What’s bad for abortion rights-supporting Democrats legally could be beneficial to them politically. At least that’s the thinking among Democratic strategists after the Supreme Court ruled today that closely-held corporations can’t be forced to provide contraception to their employees. A key part of the Democrats’ Senate strategy is to find ways to mobilize single women, one of their most reliably supportive constituencies, to the polls.
— A new national survey, conducted by Greenberg Quinlan Rosner, helps explain the Democratic game plan. Only 54 percent of unmarried women who are likely to vote said they plan to support the Democratic candidate in the midterm. That’s lower than in the GOP wave of 2010 (60 percent), and significantly down from the last election (67 percent). Fewer than three-quarters of those who voted in 2012 are “almost certain” to do so again — a much lower proportion compared to GOP base voters.
— Pollster Stan Greenberg found that populist messaging targeted to the middle class, focused on equal pay for women, affordable college and child care, and raising the minimum wage, has the most potential to engage these voters. After testing those female-centric arguments, Democrats gained seven points on the generic ballot.
— Two Senate races where the strategy will be on display: Colorado and North Carolina. Sen. Mark Udall has aggressively attacked Rep. Cory Gardner‘s past position on the state’s “personhood” amendment, raising the specter of restricted abortion rights if Republicans win. In 2010, the state’s Senate race featured one of the largest gender gaps in the country, with self-inflicted wounds from GOP nominee Ken Buck on gay rights and abortion. Gardner praised the ruling, but quickly pivoted to his support for oral contraceptives to be available over-the-counter. Outside groups are hitting Republican Thom Tillis over education cuts, an issue that resonates with women in the state. A new Civitas poll showed Hagan with a whopping 25-point lead among women under 45, reversing a six-point deficit she held the previous month.
Meanwhile, over the weekend, Sen. Elizabeth Warren tested the economic end of the argument campaigning for Kentucky Secretary of State Alison Lundergan Grimes. Republicans were surprised to see such a polarizing liberal figure campaigning in a conservative state, but her core economic issues (on paper) poll well, according to Greenberg’s findings. Democrats need to exploit a gender gap to have a shot defeating Senate Minority Leader Mitch McConnell, but they may end up rallying more of the GOP base instead. —Josh Kraushaar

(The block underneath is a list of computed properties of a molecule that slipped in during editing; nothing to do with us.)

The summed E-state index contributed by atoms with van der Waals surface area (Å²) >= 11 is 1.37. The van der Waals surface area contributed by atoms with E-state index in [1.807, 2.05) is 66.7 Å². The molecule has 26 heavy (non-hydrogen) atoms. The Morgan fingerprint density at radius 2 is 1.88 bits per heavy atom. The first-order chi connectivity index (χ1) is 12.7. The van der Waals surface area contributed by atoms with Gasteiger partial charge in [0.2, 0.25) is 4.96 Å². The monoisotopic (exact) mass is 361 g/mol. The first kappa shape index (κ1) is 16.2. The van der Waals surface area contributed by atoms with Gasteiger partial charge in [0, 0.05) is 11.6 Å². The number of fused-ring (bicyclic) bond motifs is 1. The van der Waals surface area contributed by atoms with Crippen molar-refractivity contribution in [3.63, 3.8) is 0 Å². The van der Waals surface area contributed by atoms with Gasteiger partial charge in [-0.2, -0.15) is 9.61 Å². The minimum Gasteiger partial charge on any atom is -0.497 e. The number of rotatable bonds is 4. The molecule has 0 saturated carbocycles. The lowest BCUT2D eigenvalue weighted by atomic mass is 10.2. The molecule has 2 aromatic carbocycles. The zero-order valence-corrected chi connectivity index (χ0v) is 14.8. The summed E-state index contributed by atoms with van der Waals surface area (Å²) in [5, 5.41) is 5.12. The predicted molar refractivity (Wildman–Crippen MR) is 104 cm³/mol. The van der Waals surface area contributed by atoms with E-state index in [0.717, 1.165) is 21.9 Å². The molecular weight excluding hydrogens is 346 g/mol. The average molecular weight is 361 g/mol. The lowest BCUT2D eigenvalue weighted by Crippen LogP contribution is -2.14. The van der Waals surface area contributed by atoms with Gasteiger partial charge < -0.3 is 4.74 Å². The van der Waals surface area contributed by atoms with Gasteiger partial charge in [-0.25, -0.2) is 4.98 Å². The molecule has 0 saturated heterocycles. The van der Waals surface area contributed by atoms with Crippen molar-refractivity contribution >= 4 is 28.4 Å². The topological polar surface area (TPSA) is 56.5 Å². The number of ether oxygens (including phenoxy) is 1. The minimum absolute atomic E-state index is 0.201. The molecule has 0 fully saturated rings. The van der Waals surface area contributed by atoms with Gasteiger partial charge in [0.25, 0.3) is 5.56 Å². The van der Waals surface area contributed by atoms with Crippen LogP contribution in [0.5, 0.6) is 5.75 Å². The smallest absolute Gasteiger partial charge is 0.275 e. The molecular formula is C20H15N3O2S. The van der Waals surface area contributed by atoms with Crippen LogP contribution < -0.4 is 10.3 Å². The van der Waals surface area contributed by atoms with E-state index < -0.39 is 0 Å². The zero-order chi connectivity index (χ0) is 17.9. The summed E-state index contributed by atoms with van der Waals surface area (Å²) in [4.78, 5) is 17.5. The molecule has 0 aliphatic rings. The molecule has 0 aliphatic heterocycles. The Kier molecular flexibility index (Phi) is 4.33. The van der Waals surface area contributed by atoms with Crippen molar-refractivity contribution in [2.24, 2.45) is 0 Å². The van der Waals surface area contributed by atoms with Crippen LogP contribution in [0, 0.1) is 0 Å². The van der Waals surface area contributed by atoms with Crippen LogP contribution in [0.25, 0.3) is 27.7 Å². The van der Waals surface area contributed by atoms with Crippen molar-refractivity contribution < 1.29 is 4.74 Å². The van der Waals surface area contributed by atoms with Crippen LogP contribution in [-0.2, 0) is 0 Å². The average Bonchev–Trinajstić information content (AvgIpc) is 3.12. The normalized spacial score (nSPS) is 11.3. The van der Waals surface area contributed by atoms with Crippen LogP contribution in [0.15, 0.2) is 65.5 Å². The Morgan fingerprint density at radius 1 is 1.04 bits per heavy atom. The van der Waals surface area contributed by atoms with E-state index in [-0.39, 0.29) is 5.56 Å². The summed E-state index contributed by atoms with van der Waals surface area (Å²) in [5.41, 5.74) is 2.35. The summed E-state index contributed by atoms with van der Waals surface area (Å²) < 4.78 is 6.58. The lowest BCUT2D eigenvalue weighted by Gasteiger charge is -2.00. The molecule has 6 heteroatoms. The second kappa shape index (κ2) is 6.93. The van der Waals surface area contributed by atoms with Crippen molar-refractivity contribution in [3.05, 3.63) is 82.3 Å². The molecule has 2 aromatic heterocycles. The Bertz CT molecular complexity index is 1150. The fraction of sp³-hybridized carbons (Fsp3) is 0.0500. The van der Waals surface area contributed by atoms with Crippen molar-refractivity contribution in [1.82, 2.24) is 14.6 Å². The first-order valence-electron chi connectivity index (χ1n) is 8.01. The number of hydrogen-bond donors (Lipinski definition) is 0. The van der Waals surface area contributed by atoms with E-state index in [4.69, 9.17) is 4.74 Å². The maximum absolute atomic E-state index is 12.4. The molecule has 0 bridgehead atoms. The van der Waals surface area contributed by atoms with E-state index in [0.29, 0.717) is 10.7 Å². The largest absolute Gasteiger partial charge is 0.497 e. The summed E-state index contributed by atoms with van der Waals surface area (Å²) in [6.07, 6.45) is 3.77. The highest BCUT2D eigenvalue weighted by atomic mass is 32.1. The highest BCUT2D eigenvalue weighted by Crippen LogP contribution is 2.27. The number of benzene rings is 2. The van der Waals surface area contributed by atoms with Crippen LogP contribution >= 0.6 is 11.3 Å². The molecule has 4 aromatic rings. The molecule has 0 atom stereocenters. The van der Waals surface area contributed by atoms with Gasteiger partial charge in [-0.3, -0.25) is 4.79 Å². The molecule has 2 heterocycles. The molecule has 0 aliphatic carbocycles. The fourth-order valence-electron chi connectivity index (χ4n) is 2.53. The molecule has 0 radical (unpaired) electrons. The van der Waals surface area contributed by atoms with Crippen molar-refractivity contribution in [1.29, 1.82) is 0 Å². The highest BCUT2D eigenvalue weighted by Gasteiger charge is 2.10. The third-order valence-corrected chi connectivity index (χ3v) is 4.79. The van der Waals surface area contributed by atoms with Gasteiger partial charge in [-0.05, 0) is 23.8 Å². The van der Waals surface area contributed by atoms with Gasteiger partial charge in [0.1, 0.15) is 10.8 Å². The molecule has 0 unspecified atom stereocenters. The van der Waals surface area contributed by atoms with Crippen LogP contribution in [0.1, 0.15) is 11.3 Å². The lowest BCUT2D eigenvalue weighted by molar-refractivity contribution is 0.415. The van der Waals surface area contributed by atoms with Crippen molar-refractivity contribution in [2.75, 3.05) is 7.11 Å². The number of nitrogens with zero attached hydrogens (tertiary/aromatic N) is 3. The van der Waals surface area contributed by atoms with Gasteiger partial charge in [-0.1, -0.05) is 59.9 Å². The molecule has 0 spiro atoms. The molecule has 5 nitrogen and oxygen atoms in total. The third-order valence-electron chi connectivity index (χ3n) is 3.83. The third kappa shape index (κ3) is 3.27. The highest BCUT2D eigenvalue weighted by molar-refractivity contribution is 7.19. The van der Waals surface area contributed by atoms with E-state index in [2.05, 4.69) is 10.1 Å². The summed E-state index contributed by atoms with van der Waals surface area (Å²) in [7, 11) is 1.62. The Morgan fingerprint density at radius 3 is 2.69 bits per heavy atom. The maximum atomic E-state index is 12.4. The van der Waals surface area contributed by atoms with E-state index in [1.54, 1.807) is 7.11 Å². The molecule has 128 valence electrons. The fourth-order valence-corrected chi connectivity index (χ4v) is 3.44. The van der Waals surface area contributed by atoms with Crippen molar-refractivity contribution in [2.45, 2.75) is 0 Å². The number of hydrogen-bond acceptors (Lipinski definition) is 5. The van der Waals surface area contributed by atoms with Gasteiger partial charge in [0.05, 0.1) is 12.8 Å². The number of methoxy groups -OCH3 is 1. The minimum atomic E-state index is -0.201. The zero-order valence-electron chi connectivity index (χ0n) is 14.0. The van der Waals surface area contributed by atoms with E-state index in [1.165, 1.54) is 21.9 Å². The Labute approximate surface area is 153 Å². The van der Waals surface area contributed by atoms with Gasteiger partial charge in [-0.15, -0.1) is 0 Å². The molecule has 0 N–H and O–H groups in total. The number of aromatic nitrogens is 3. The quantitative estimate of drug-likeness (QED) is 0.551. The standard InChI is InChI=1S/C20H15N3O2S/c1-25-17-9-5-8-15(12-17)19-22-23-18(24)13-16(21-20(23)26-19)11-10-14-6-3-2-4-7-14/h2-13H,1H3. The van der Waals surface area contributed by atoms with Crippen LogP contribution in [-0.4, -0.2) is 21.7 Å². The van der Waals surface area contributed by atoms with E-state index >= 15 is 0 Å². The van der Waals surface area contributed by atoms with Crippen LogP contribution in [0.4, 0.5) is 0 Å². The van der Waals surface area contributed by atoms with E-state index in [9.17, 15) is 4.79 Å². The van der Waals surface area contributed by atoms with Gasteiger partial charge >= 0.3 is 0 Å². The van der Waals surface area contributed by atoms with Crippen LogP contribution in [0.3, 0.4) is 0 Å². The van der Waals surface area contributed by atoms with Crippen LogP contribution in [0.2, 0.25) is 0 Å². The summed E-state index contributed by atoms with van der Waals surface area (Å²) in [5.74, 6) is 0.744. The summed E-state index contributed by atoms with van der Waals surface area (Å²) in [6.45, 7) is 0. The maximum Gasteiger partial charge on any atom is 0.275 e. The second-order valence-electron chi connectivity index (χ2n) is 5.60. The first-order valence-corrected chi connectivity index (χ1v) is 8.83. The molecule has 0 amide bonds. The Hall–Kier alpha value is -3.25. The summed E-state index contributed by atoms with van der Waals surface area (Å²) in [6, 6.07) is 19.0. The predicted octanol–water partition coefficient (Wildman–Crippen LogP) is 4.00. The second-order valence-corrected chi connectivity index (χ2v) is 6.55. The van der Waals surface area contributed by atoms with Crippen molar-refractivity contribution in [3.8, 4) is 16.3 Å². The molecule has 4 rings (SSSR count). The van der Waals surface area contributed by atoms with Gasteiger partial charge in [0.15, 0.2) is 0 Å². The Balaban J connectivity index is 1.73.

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Just after President Obama finished his address to the DNC, Hillary Clinton walked out on stage to join him, so the better could share a few embraces, wave to the crowd—and let the cameras capture all the unity for posterity.
In a speech that began a bit like a State of the Union address, President Obama said the "country is stronger and more prosperous than it was" when he took office eight years ago. He then talked of battling Hillary Clinton for the nomination in 2008, and discovering her "unbelievable work ethic," before saying that no one—"not me, not Bill"—has ever been more qualified to be president. When his first mention of Donald Trump drew boos, he quickly admonished the crowd: "Don't boo. Vote." He then added that Trump is "not really a plans guy. Not really a facts guy, either."
Tim Kaine introduced himself to the nation tonight, devoting roughly the first half of his speech to his own story (peppered with a little of his fluent Spanish) before pivoting to Hillary Clinton—and her opponent. "Hillary Clinton has a passion for children and families," he said. "Donald Trump has a passion, too: himself." His most personal line came after noting that his son Nat just deployed with his Marine battalion. "I trust Hillary Clinton with our son's life," he said.
Michael Bloomberg said he wasn't appearing to endorse any party or agenda. He was merely there to support Hillary Clinton. "I don't believe that either party has a monopoly on good ideas or strong leadership," he said, before enumerating how he disagreed with both the GOP and his audience in Philadelphia. "Too many Republicans wrongly blame immigrants for our problems, and they stand in the way of action on climate change and gun violence," he said. "Meanwhile, many Democrats wrongly blame the private sector for our problems, and they stand in the way of action on education reform and deficit reduction." Calling Donald Trump a "dangerous demagogue," he said, "I'm a New Yorker, and a know a con when I see one."
Vice President Biden tonight called President Obama "one of the finest presidents we have ever had" before launching into a passionate defense of Hillary Clinton. "Everybody knows she's smart. Everybody knows she's tough. But I know what she's passionate about," he said. "There's only one person in this race who will help you. ... It's not just who she is; it's her life story." But he paused to train some fire on her opponent "That's not Donald Trump's story," he said. "His cynicism is unbounded. ... No major party nominee in the history of this country has ever known less."